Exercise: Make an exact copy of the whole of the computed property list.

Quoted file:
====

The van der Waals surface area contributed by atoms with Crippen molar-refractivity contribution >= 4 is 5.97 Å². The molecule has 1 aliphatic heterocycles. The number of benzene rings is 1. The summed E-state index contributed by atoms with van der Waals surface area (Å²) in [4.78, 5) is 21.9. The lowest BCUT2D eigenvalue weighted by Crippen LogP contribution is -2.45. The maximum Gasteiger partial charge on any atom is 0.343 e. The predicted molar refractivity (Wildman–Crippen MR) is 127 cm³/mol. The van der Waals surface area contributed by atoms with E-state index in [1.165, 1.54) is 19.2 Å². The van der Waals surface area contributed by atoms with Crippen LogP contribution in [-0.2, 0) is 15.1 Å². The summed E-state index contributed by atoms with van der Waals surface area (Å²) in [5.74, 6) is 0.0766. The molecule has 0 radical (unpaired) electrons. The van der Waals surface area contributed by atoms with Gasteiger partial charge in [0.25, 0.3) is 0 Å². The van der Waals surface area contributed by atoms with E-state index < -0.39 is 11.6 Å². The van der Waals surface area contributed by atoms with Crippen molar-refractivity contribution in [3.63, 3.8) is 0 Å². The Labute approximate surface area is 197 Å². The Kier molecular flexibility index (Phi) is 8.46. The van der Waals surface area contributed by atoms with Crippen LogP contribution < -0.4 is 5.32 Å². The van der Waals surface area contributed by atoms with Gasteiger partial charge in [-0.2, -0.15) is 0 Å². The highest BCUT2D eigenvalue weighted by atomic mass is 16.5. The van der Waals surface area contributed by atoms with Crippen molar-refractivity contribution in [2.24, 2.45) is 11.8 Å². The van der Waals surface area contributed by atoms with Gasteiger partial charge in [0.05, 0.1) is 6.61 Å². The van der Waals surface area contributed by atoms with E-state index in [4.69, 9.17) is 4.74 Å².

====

The van der Waals surface area contributed by atoms with Crippen molar-refractivity contribution >= 4 is 5.97 Å². The molecule has 1 aliphatic heterocycles. The number of benzene rings is 1. The summed E-state index contributed by atoms with van der Waals surface area (Å²) in [4.78, 5) is 21.9. The lowest BCUT2D eigenvalue weighted by Crippen LogP contribution is -2.45. The maximum Gasteiger partial charge on any atom is 0.343 e. The predicted molar refractivity (Wildman–Crippen MR) is 127 cm³/mol. The van der Waals surface area contributed by atoms with E-state index in [1.165, 1.54) is 19.2 Å². The van der Waals surface area contributed by atoms with Crippen LogP contribution in [-0.2, 0) is 15.1 Å². The summed E-state index contributed by atoms with van der Waals surface area (Å²) in [5.74, 6) is 0.0766. The molecule has 0 radical (unpaired) electrons. The van der Waals surface area contributed by atoms with Gasteiger partial charge in [0.25, 0.3) is 0 Å². The van der Waals surface area contributed by atoms with E-state index < -0.39 is 11.6 Å². The van der Waals surface area contributed by atoms with Crippen molar-refractivity contribution in [3.63, 3.8) is 0 Å². The Labute approximate surface area is 197 Å². The Kier molecular flexibility index (Phi) is 8.46. The van der Waals surface area contributed by atoms with Crippen LogP contribution < -0.4 is 5.32 Å². The van der Waals surface area contributed by atoms with Gasteiger partial charge in [-0.2, -0.15) is 0 Å². The highest BCUT2D eigenvalue weighted by atomic mass is 16.5. The van der Waals surface area contributed by atoms with Crippen molar-refractivity contribution in [2.24, 2.45) is 11.8 Å². The van der Waals surface area contributed by atoms with Gasteiger partial charge in [0.05, 0.1) is 6.61 Å². The van der Waals surface area contributed by atoms with E-state index in [4.69, 9.17) is 4.74 Å².